"Seamen" Sue Over Rough Weather

Yes I see that now, my mistake.

So presumably the question now is what the lawsuit is about. If it’s just about the actual conditions at the time than the distinction between a tropical or extratropical is irreverent.

The 34 knots is relevant in avoidance. If the vessel remains outside the 34 kt wind field that would be considered successful avoidance. Of course a sea-going vessel can typically cope with worse conditions so the guidance would not relevant to extratropical systems.

For example:


From here:


The 34 kts gives a concrete number to work with rather than what ever some random captain decides to pull out his ass.

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KC, thanks for elaborating on the point I was trying to make when I mentioned the 34 knot wind field. I never thought it would have to be explained to a great Norwegian Sea Captain.

I bought two boxes of microwave popcorn on my bi- monthly pandemic trip to the grocery store. It will not last reading this stuff.

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Ahh, thank you. Court 164 is a Civil court. Looks like these are Civil suits of the type Other Injury or Damge, which Texas defines as:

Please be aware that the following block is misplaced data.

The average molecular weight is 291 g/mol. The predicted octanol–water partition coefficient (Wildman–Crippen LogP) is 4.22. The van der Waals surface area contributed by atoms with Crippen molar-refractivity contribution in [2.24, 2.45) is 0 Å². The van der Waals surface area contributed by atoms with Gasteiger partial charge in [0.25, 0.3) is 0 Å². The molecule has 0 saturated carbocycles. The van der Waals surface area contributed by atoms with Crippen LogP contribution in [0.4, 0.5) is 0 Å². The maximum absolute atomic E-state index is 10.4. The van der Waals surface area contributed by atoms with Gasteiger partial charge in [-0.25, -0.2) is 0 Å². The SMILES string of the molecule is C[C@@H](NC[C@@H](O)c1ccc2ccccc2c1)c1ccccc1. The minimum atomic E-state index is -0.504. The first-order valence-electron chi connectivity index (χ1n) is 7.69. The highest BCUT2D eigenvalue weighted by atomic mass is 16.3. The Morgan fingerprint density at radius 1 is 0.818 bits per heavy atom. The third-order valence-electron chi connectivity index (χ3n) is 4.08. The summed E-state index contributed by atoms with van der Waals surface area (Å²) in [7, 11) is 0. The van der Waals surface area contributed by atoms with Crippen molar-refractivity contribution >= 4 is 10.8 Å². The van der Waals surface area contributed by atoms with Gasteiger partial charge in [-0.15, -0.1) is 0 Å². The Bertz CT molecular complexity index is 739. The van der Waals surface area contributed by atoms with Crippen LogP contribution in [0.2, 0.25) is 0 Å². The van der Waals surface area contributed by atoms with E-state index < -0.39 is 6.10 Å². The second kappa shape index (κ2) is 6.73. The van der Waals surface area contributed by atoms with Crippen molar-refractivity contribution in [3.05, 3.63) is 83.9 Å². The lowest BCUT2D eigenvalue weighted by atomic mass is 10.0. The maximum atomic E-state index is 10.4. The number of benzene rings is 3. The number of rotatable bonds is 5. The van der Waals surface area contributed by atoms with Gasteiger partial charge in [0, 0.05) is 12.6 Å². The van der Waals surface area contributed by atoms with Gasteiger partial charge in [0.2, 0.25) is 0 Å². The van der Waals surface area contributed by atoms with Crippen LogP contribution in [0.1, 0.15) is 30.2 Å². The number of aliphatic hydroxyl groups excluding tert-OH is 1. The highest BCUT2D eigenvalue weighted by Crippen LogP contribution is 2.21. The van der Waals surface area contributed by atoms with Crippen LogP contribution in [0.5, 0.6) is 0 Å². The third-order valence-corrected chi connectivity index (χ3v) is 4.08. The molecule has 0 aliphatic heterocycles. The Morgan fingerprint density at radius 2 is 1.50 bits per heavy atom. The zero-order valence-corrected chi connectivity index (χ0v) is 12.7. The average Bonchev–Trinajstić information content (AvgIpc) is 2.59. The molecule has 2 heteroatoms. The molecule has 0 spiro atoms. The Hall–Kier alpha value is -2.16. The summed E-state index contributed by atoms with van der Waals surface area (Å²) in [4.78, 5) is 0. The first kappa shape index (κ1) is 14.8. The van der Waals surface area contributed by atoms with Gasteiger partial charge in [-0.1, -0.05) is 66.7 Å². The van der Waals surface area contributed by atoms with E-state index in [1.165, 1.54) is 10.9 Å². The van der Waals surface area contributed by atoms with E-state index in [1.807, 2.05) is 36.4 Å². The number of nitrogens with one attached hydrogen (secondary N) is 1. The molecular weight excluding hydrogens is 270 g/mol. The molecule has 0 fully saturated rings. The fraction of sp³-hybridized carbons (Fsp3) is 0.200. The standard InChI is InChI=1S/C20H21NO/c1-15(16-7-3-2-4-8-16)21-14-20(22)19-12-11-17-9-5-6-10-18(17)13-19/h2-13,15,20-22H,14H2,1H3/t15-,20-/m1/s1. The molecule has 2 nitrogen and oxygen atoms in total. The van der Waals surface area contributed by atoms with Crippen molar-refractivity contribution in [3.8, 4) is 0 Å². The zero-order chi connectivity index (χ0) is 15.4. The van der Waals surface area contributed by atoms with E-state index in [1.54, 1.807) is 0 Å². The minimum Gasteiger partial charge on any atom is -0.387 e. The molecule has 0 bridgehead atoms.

OTHER INJURY OR DAMAGE: All other cases alleging an injury or wrong committed against a person, their reputation, or their property by a party who either did something that he was obligated not to do or failed to do something that he was obligated to do. Examples include damages on premises, “slip-and-fall” cases, construction damages, assault, battery, animal attack, vandalism, slander/libel/defamation, malicious prosecution, and false imprisonment.

We are talking about apples and oranges.
The decision making and avoidance on a trading ship is VERY different from that
on a drillship on location with pipes in the hole, which has been explained earlier.
I have had to make such decision on both kinds of ships.

Not sure why so much conversation on this, Transocean will settle with them, everyone knows USA is the land of the free and the right to sue for whatever you want, especially if your feelings get hurt.

Of course the specific tactics are going to vary according to the circumstances. However the fundamental principles remain the same.

Agree. My fundamental principe is: “plan and prepare for the worst and hope for the best”
The big difference between an ordinary ship underway and a drillship in operation is that one can change course quickly if the storm change track, while the other is not able to. You are stuck on location until the well is secured and the gear recovered.
Yes you can drift off location when unlatched, but not steam away before the ship is storm ready.

Another thing that is different is the “Chain of Command”:
On an ordinary ship the Master make a decision and execute it.
On a Drillship it is not always that clear cut. The Rig Manager (Toolpusher) is frequently the OIM and not always in agreement with the Master.
That has cost a lot of lives over the years.